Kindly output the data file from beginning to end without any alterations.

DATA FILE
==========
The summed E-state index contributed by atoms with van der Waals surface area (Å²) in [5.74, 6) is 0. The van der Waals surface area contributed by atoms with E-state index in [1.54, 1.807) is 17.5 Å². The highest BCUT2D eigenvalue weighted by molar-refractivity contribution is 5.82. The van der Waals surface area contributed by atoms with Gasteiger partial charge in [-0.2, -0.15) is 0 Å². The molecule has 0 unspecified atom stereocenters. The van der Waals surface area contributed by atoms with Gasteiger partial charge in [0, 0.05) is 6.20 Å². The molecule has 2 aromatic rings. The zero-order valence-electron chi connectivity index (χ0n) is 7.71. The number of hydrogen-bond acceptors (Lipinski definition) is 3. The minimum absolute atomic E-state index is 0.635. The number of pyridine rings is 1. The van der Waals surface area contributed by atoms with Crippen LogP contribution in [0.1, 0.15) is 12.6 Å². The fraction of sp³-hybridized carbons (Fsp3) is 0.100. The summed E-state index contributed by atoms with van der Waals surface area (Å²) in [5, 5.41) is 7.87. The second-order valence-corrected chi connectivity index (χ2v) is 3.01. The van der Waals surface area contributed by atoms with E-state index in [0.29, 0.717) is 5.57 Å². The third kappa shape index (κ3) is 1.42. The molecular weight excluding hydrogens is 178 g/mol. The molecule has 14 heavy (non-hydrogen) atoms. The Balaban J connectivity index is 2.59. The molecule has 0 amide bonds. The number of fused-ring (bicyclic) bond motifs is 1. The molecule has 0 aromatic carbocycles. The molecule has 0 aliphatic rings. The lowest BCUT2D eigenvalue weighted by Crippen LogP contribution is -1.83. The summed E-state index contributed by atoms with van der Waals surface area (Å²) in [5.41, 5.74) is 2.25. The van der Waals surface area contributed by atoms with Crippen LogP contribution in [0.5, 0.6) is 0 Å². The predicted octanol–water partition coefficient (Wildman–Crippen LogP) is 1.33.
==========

The summed E-state index contributed by atoms with van der Waals surface area (Å²) in [5.74, 6) is 0. The van der Waals surface area contributed by atoms with E-state index in [1.54, 1.807) is 17.5 Å². The highest BCUT2D eigenvalue weighted by molar-refractivity contribution is 5.82. The van der Waals surface area contributed by atoms with Gasteiger partial charge in [-0.2, -0.15) is 0 Å². The molecule has 0 unspecified atom stereocenters. The van der Waals surface area contributed by atoms with Gasteiger partial charge in [0, 0.05) is 6.20 Å². The molecule has 2 aromatic rings. The zero-order valence-electron chi connectivity index (χ0n) is 7.71. The number of hydrogen-bond acceptors (Lipinski definition) is 3. The minimum absolute atomic E-state index is 0.635. The number of pyridine rings is 1. The van der Waals surface area contributed by atoms with Crippen LogP contribution in [0.1, 0.15) is 12.6 Å². The fraction of sp³-hybridized carbons (Fsp3) is 0.100. The summed E-state index contributed by atoms with van der Waals surface area (Å²) in [5, 5.41) is 7.87. The second-order valence-corrected chi connectivity index (χ2v) is 3.01. The van der Waals surface area contributed by atoms with E-state index in [0.29, 0.717) is 5.57 Å². The third kappa shape index (κ3) is 1.42. The molecular weight excluding hydrogens is 178 g/mol. The molecule has 14 heavy (non-hydrogen) atoms. The Balaban J connectivity index is 2.59. The molecule has 0 amide bonds. The number of fused-ring (bicyclic) bond motifs is 1. The molecule has 0 aromatic carbocycles. The molecule has 0 aliphatic rings. The lowest BCUT2D eigenvalue weighted by Crippen LogP contribution is -1.83. The summed E-state index contributed by atoms with van der Waals surface area (Å²) in [5.41, 5.74) is 2.25. The van der Waals surface area contributed by atoms with Crippen LogP contribution in [0.5, 0.6) is 0 Å². The predicted octanol–water partition coefficient (Wildman–Crippen LogP) is 1.33.